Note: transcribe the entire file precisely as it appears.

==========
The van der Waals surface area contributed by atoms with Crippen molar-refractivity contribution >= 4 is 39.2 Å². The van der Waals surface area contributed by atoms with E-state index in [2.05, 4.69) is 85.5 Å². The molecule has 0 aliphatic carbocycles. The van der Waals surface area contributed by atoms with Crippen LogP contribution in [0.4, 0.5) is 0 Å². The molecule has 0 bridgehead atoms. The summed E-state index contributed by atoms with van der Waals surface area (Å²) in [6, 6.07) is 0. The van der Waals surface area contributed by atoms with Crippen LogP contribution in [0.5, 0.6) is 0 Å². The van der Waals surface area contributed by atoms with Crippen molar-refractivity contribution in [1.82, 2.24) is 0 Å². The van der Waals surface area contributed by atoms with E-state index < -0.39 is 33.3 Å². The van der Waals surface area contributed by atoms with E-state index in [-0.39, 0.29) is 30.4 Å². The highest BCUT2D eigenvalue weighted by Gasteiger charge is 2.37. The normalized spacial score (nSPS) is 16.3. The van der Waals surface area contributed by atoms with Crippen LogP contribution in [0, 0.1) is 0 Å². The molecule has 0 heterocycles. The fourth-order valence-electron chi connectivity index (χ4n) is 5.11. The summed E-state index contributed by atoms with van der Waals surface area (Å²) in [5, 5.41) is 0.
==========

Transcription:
The van der Waals surface area contributed by atoms with Crippen molar-refractivity contribution >= 4 is 39.2 Å². The van der Waals surface area contributed by atoms with E-state index in [2.05, 4.69) is 85.5 Å². The molecule has 0 aliphatic carbocycles. The van der Waals surface area contributed by atoms with Crippen LogP contribution in [0.4, 0.5) is 0 Å². The molecule has 0 bridgehead atoms. The summed E-state index contributed by atoms with van der Waals surface area (Å²) in [6, 6.07) is 0. The van der Waals surface area contributed by atoms with Crippen LogP contribution in [0.5, 0.6) is 0 Å². The van der Waals surface area contributed by atoms with Crippen molar-refractivity contribution in [1.82, 2.24) is 0 Å². The van der Waals surface area contributed by atoms with E-state index < -0.39 is 33.3 Å². The van der Waals surface area contributed by atoms with E-state index in [-0.39, 0.29) is 30.4 Å². The highest BCUT2D eigenvalue weighted by Gasteiger charge is 2.37. The normalized spacial score (nSPS) is 16.3. The van der Waals surface area contributed by atoms with Crippen LogP contribution in [0, 0.1) is 0 Å². The molecule has 0 heterocycles. The fourth-order valence-electron chi connectivity index (χ4n) is 5.11. The summed E-state index contributed by atoms with van der Waals surface area (Å²) in [5, 5.41) is 0.